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IFAs favour emerging market equities, says Barings


Over half of intermediaries (55 per cent) currently believe their clients should increase their exposure to emerging market equities, according to the latest Baring Asset Management Investment Barometer.

This is a significant rise from 41 per cent in the last Barometer, and the highest sentiment towards the emerging markets asset class for the past year.
Barings’ research, which canvasses UK financial advisers on a quarterly basis, also found that more than a quarter (26 per cent) of IFAs are ‘very favourable’ towards emerging equities – up from 14 per cent in the last quarter.
For the second time, the survey also looked to gauge investment sentiment towards Frontier Markets such as Nigeria, Kuwait, Vietnam and Romania.  The latest survey found the number of intermediaries ‘very favourable’ towards the asset class up seven percentage points to 17 per cent, with overall favourability at 55 per cent.
Rod Aldridge, head of UK wholesale distribution at Barings, says: “We are encouraged by the strong sentiment towards frontier economies. This is a nascent asset class that Barings is very excited about as we believe these markets offer significant potential for long-term growth in a low-growth global economy.  Return on equity and dividend yield forecasts for frontier markets in 2015 are significantly ahead of developed and emerging markets, reflective of higher relative economic growth rates and early stage opportunities.”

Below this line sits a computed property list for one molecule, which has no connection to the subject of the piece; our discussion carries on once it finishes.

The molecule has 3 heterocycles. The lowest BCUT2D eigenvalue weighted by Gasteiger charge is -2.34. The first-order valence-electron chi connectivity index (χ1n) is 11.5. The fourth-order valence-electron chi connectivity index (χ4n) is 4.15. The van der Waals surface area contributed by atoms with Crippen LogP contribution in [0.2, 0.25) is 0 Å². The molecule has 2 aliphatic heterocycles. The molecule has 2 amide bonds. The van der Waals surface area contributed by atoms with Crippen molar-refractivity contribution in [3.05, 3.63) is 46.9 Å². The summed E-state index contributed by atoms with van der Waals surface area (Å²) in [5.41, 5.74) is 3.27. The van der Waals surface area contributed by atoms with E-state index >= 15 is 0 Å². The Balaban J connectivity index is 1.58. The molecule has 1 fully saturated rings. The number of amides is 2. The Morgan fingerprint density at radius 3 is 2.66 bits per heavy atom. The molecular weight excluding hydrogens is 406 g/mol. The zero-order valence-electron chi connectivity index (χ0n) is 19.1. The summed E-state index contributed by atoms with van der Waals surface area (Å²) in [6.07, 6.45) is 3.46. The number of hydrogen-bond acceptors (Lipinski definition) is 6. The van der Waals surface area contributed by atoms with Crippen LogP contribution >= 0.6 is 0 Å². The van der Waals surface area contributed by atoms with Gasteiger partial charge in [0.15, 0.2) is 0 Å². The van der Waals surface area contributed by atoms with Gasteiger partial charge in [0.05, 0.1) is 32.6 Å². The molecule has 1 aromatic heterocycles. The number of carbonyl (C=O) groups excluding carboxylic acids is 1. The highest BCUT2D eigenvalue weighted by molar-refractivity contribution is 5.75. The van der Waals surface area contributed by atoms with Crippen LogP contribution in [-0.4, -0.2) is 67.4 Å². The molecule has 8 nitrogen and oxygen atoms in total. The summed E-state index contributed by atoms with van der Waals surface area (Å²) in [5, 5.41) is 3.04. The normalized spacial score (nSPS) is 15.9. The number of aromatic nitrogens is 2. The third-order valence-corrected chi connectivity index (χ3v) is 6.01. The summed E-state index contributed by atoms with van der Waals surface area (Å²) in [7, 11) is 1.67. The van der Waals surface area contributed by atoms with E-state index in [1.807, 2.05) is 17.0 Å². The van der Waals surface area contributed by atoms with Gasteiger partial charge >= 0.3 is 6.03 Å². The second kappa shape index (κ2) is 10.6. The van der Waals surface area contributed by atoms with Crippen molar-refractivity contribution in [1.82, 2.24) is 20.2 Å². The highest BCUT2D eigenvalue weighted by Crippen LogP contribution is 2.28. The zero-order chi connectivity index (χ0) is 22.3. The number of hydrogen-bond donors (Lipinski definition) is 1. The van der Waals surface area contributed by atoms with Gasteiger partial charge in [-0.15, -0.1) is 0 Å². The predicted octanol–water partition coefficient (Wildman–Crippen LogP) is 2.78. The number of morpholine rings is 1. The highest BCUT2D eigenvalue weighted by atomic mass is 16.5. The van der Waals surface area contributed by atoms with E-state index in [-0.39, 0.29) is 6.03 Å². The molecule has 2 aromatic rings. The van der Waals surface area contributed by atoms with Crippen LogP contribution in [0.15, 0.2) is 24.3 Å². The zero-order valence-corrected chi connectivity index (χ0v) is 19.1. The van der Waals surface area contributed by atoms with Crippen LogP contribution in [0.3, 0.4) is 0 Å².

The latest Investment Barometer showed increasing concern from the intermediary sector regarding the impact of China on the global economy, with 58 per cent believing slowing growth in China to be a major macro-economic challenge to investment growth over the next six months. This is up significantly from a third (35 per cent).  Additionally, 56 per cent are also concerned about the impact of the Russia/ Ukraine conflict, the first time this has been raised by intermediaries and far ahead of other concerns such as Eurozone growth problems (27 per cent) and overleveraged economies’ ability to reduce debt (49 per cent).
Aldridge says: “Our research shows that interest in emerging markets as an investment opportunity is recovering.  The short-term outlook for emerging markets remains challenging, as evidenced by the recent events in Thailand.  However, on a long-term basis, we strongly believe that Asian and emerging markets will continue to grow and develop.”

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